How do I open a file with my own program and have it invoke another program?

task: I would like to create my own file extension so that when I click on a particular "dot" file, my program will open it. However, this program I wrote, is just a middle-man in that it will do some processing, but ultimately pass that file onto another program for processing.

example: So for example, all plain text files with the extension .foo will appear as though they are being opened with gedit. But what is really happening, is that they are being opened with one of my programs, and in turn, my program passes that file onto gedit.

my c++ program to do this, looks like this:

#include <string>
#include <cstdlib>

int main(int argc,  char** argv) {

    //open file with gedit
    system(("(gedit " + std::string(argv[1]) + " > /dev/null &)").c_str());

    //do other processing
    //...
}

I believe that when you click on a file and the operating system tells it to be opened with a certain program, that file name is passed to a c++ program as the 2nd argument of that program(as index 1, since index zero is the program's name). The & is so that gedit is run as a background process, and the extra () around the statement ensures that gedit will not be closed when the parent shell is closed.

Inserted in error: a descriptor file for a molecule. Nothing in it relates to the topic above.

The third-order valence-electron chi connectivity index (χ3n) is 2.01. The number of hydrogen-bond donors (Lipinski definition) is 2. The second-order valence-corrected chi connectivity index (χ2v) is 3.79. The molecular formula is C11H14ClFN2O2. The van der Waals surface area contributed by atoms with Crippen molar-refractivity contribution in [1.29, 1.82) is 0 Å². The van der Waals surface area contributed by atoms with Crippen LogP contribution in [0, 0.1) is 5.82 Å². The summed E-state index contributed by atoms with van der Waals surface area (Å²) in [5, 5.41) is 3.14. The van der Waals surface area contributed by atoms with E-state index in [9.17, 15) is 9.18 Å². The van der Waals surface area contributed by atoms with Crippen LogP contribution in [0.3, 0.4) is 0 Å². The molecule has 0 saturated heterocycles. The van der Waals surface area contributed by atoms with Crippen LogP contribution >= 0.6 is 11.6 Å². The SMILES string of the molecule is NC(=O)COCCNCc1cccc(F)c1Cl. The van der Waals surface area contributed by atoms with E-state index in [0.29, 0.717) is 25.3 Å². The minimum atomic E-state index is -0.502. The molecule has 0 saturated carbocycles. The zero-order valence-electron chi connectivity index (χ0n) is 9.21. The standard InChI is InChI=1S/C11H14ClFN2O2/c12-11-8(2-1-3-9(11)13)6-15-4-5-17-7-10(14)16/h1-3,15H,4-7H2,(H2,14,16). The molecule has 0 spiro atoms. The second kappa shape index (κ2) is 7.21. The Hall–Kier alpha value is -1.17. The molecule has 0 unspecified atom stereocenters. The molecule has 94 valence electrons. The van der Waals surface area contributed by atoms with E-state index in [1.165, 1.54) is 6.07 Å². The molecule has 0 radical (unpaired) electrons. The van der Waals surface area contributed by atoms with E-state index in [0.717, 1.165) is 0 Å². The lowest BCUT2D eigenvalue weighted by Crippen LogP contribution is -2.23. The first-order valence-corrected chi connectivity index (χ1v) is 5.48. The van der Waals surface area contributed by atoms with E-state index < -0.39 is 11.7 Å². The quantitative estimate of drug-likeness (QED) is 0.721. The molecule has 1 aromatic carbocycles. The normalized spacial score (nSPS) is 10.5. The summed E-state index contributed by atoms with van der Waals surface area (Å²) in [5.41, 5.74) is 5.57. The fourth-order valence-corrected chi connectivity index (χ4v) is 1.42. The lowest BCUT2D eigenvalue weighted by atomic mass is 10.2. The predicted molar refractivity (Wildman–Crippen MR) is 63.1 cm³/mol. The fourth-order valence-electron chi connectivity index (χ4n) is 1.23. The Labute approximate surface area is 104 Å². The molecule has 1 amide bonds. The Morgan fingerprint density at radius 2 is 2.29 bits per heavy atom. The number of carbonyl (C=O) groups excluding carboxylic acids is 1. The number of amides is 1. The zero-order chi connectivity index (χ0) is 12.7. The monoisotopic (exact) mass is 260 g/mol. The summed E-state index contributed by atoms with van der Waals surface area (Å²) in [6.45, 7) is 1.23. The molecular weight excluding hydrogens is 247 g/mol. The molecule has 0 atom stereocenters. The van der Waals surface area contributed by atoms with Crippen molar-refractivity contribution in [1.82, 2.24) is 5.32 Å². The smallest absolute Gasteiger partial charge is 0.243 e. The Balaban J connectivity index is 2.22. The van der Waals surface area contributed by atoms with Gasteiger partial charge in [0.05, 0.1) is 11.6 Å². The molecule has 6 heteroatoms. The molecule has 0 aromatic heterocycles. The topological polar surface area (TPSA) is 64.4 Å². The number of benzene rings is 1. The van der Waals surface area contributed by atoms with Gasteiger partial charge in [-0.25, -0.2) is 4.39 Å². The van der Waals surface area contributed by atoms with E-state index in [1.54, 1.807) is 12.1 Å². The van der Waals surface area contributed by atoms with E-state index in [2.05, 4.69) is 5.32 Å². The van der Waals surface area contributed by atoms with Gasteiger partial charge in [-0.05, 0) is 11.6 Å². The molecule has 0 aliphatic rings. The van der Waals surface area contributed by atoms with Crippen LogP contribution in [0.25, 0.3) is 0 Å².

problem: With all that being said, this program works correctly when I have the binary sitting in a folder that is listed in my $PATH variable and I run the program from the command line passing in the file as if it were clicked. However, it does not work when I actually set the file to be opened with the program.

how I've set up running a program on file click: I ran the script found in the answer of this question, and the program DOES show up when I Right Click->Properties->Open With but nothing appears to happen when I click the file. I even put the program in an infinite loop and checked to see if it was running as a process, but it was not. Why is the program not being called at all? Or does it get called and just closes immediately for some reason? Does that script not do everything I needed it to? Are there additional steps I need to take? Should I try to register the program and associate it with the file extension in a different way?

I am on Ubuntu.

Answers


You might just open a terminal and investigate the environment:

int main(int argc,  char** argv) {
    std::system("gnome-terminal");
}

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